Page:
This week, the Grade 5-6s are on camp, so we will get to their next project in the next post. The Prep-Grade 2s looked at making digital flipbooks using the app Animator and the Gr 3-4s started with an introduction to Scratch.
In the first class where we talked about the history of animation, one of the things I brought up was the old fashioned flipbook. Interesting that even five year olds had heard of or seen a flipbook. I was going to get the Prep-Gr 2’s to do it on pads of post-it notes, but I couldn’t get the resources ready in time, so instead I planned a lesson to produce digital flipbooks with an app I found called Animator.
A digital flipbook is literally that. You are presented with a blank screen that looks suspiciously like a post-it note, and you do your drawing on it. When you are done – and I encouraged very SIMPLE drawings – you go to the next frame. On the next frame you see a shadow (technically, it’s called the onion skin) of the previous frame, and you draw on top of it, varying it slightly, for your next frame. And so on, and so on, and so on. This can then be exported as a video file.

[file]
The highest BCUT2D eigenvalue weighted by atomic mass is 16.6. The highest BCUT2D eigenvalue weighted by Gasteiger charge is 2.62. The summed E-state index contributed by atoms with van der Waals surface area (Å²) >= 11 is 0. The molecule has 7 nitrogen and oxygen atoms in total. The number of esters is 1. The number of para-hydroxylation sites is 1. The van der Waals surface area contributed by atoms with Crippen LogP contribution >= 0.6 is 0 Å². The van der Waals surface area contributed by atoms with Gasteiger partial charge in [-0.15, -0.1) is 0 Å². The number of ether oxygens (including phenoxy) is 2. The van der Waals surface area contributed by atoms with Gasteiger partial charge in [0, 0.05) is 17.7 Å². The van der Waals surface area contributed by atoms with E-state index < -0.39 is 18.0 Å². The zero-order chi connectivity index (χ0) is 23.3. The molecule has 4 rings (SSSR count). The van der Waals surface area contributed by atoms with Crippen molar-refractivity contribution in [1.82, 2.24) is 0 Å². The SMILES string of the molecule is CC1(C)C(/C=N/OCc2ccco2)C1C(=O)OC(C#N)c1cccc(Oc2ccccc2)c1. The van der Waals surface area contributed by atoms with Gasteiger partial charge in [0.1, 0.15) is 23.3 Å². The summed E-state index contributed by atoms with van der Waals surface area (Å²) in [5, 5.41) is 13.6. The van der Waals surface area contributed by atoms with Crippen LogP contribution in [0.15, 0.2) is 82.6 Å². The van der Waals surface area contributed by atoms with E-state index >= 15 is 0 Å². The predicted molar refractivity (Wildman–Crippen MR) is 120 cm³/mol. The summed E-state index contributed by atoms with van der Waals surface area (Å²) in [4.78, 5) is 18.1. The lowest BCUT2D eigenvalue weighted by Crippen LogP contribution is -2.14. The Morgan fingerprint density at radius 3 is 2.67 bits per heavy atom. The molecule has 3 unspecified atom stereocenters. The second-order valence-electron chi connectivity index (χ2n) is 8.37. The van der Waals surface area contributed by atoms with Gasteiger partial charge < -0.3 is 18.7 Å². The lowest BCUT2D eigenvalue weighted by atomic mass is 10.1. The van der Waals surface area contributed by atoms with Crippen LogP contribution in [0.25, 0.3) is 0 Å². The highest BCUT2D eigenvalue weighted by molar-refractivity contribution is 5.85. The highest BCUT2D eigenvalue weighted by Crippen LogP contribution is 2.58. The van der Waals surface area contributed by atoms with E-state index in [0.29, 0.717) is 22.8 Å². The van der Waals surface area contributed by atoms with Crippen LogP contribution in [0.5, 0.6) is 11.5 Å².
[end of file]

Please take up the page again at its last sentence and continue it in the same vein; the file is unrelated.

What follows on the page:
I said to the students that this is different to what we’ve done before. This time we are making our own drawings move! The kids found that very appealing and came up with all sorts of interesting designs. Here are some examples:
Next week we will spend a couple of lessons on Stop Motion photography.
Introduction to Scratch
For the first time, really, we get into something that some kids already have some prior knowledge about. Scratch is a wonderful initiative from the folks at MIT. It teaches kids programming using coloured building blocks that snap together to form a script. You can use scratch to make art, games and – yes – animations.
So when talking about it with the kids, I said that this is another way of animating – by using code. I explained how character move and interact depending on the blocks that you put together to tell them what to do. I modelled an example, showcasing various techniques and – for this lesson, just let them have fun and explore for themselves.
This is the first time really in Media Arts that I had to consider differentiation. But there wasn’t much to consider. The kids who already knew something about Scratch went ahead and made something to impress their friends, and those that didn’t either tried to copy what I had done on the screen, or just explored the characters and blocks themselves to make something happen.
Here is how I introduced Scratch to them. This is very much based on the Starter Project you can find in the help section of Scratch.
We didn’t share any of the projects at the end of this class. Next week we are going to do a “Pressure Test” and the weeks that follow will have them create their own choice Scratch project to include on their end of year digital portfolio. I will have more to share then.